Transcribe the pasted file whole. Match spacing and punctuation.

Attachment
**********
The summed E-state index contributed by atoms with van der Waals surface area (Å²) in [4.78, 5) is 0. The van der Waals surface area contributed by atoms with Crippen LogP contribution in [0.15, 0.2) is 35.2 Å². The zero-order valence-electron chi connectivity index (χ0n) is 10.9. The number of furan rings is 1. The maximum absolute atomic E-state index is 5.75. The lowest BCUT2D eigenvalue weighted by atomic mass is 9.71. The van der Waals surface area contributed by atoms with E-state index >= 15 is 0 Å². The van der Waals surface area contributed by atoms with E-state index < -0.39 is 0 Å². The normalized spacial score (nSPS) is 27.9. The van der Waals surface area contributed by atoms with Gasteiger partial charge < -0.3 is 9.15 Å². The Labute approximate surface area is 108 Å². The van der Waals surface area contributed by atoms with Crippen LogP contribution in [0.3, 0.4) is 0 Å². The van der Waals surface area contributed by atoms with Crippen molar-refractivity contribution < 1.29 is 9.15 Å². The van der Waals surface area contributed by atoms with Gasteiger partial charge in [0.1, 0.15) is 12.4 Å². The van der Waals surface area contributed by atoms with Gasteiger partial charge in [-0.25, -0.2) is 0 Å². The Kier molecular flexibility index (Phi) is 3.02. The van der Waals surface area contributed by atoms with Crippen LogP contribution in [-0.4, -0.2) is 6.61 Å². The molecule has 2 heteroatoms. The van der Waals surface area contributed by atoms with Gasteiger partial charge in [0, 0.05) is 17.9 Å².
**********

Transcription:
The summed E-state index contributed by atoms with van der Waals surface area (Å²) in [4.78, 5) is 0. The van der Waals surface area contributed by atoms with Crippen LogP contribution in [0.15, 0.2) is 35.2 Å². The zero-order valence-electron chi connectivity index (χ0n) is 10.9. The number of furan rings is 1. The maximum absolute atomic E-state index is 5.75. The lowest BCUT2D eigenvalue weighted by atomic mass is 9.71. The van der Waals surface area contributed by atoms with E-state index >= 15 is 0 Å². The van der Waals surface area contributed by atoms with E-state index < -0.39 is 0 Å². The normalized spacial score (nSPS) is 27.9. The van der Waals surface area contributed by atoms with Gasteiger partial charge < -0.3 is 9.15 Å². The Labute approximate surface area is 108 Å². The van der Waals surface area contributed by atoms with Crippen LogP contribution in [0.3, 0.4) is 0 Å². The van der Waals surface area contributed by atoms with Crippen molar-refractivity contribution < 1.29 is 9.15 Å². The van der Waals surface area contributed by atoms with Gasteiger partial charge in [0.1, 0.15) is 12.4 Å². The van der Waals surface area contributed by atoms with Gasteiger partial charge in [-0.25, -0.2) is 0 Å². The Kier molecular flexibility index (Phi) is 3.02. The van der Waals surface area contributed by atoms with Crippen LogP contribution in [-0.4, -0.2) is 6.61 Å². The molecule has 2 heteroatoms. The van der Waals surface area contributed by atoms with Gasteiger partial charge in [0, 0.05) is 17.9 Å².